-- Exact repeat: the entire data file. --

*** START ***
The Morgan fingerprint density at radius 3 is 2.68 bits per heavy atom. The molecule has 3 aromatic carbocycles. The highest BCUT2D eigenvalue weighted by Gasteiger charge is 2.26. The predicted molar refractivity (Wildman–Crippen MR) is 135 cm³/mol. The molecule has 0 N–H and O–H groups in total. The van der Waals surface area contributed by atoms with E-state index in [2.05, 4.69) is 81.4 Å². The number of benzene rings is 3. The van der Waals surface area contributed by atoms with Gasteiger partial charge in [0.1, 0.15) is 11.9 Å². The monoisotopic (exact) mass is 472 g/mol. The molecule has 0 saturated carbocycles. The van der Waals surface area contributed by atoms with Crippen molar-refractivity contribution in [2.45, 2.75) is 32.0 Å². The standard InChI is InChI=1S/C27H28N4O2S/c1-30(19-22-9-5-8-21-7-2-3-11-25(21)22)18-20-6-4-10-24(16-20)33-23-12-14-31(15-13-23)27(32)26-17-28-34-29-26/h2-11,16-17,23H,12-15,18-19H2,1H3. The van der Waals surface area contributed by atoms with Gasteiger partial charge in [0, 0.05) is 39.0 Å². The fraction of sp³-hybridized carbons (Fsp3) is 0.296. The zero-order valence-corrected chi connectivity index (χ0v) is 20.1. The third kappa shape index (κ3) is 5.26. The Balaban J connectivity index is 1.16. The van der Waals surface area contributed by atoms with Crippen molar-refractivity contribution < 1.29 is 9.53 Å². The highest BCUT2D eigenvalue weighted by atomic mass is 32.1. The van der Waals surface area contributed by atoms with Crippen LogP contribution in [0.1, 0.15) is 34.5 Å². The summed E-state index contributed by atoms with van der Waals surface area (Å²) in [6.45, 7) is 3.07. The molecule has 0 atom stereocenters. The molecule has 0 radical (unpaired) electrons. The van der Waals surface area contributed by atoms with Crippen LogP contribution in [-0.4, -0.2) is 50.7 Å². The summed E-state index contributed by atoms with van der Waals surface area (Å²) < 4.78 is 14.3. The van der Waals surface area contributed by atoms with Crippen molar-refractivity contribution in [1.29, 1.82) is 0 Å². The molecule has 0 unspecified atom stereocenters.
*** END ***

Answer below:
The Morgan fingerprint density at radius 3 is 2.68 bits per heavy atom. The molecule has 3 aromatic carbocycles. The highest BCUT2D eigenvalue weighted by Gasteiger charge is 2.26. The predicted molar refractivity (Wildman–Crippen MR) is 135 cm³/mol. The molecule has 0 N–H and O–H groups in total. The van der Waals surface area contributed by atoms with E-state index in [2.05, 4.69) is 81.4 Å². The number of benzene rings is 3. The van der Waals surface area contributed by atoms with Gasteiger partial charge in [0.1, 0.15) is 11.9 Å². The monoisotopic (exact) mass is 472 g/mol. The molecule has 0 saturated carbocycles. The van der Waals surface area contributed by atoms with Crippen molar-refractivity contribution in [2.45, 2.75) is 32.0 Å². The standard InChI is InChI=1S/C27H28N4O2S/c1-30(19-22-9-5-8-21-7-2-3-11-25(21)22)18-20-6-4-10-24(16-20)33-23-12-14-31(15-13-23)27(32)26-17-28-34-29-26/h2-11,16-17,23H,12-15,18-19H2,1H3. The van der Waals surface area contributed by atoms with Gasteiger partial charge in [0, 0.05) is 39.0 Å². The fraction of sp³-hybridized carbons (Fsp3) is 0.296. The zero-order valence-corrected chi connectivity index (χ0v) is 20.1. The third kappa shape index (κ3) is 5.26. The Balaban J connectivity index is 1.16. The van der Waals surface area contributed by atoms with Crippen molar-refractivity contribution < 1.29 is 9.53 Å². The highest BCUT2D eigenvalue weighted by atomic mass is 32.1. The van der Waals surface area contributed by atoms with Crippen LogP contribution in [0.1, 0.15) is 34.5 Å². The summed E-state index contributed by atoms with van der Waals surface area (Å²) in [6.45, 7) is 3.07. The molecule has 0 atom stereocenters. The molecule has 0 radical (unpaired) electrons. The van der Waals surface area contributed by atoms with Crippen LogP contribution in [-0.4, -0.2) is 50.7 Å². The summed E-state index contributed by atoms with van der Waals surface area (Å²) < 4.78 is 14.3. The van der Waals surface area contributed by atoms with Crippen molar-refractivity contribution in [1.29, 1.82) is 0 Å². The molecule has 0 unspecified atom stereocenters.